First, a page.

Nokia Corporation (NYSE:NOK) likely will get one step closer to being a prominent 4G network handset manufacturer now that Nokia Siemens has announced that it has opened a 4G network equipment manufacturing plant in Brazil with local partner Flextronics, with the goal to bring 4G capacity to wireless networks in South America – which includes Brazil, the host of the 2014 World Cup and the 2016 Summer Olympics.
Nokia Corporation (NYSE:NOK) has been working to develop much-improved handsets to work with Windows Phone operating systems by Microsoft Corporation (NASDAQ:MSFT), and those phones will soon be widely used on 4G networks across the U.S. as the major wireless carriers build out their networks over the coming couple of years. That will also become a reality in South America, as Brazil starting handing out 4G broadcast licenses in June. Several companies are working to expand their networks to met demand for the World Cup and Olympics, two of the biggest sporting events in the world. The companies are looking to provide the minimum necessary capacity in host cities for the 2013 Confederations Cup soccer tournament next spring, which is a tune-up for the World Cup.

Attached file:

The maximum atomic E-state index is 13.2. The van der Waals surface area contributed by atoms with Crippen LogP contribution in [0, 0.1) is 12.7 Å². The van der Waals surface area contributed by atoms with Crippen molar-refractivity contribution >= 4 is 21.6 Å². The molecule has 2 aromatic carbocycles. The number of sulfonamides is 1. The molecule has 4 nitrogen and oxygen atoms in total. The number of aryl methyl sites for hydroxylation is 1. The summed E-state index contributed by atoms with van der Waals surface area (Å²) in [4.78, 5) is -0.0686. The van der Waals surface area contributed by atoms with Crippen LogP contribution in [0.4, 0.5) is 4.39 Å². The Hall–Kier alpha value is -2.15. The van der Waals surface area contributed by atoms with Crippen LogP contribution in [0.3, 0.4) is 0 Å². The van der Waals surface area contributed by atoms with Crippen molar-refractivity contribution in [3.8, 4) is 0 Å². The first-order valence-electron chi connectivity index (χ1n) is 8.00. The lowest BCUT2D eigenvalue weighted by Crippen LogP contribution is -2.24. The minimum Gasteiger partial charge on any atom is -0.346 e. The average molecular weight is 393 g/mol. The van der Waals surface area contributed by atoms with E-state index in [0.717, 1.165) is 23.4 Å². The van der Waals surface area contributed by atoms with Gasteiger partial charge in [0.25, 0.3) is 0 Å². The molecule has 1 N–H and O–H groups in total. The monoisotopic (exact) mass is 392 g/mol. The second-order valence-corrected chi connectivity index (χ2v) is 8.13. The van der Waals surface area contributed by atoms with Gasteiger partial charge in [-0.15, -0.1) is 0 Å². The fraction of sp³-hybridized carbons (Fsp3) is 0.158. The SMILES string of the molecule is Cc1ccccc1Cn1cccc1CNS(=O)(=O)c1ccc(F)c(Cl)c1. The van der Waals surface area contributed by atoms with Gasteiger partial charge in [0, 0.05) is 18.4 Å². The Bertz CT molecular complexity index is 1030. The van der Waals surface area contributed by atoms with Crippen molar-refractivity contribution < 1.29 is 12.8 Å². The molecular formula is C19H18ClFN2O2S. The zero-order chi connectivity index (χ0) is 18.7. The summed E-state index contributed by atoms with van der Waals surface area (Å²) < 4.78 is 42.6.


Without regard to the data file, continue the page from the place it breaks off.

Nokia Corporation (NYSE:NOK) parent company Nokia Siemens has secured deal with yet-unnamed wireless carriers in Brazil and Chile which are expected to roll out wireless 4G network in the coming months. About 13 percent of Nokia Siermens’ revenue comes from the South American region – a high share than the North America market. The expectation by the company si to leverage this opportunity to grow the company’s market share in the area from its current one-third level.
Nokia Corporation (NYSE:NOK) may also see itself on the front lines of a developing small-cell technology, which Nokia Siemens is developing with the help of chipmaker QUALCOMM Inc. (NASDAQ:QCOM). Small-cell technology is designed to enhance network capacities in smaller locations – which Nokia Siemens may be in great need as the world Cup and Olympics are held. When there is increased demand and a shortage of capacity, the idea of small-cell would help add capacity without the expense of building new antennas. Nokia Siemens is expected to begin installing small-cell technology in the U.S. and Japan by the end of 2013.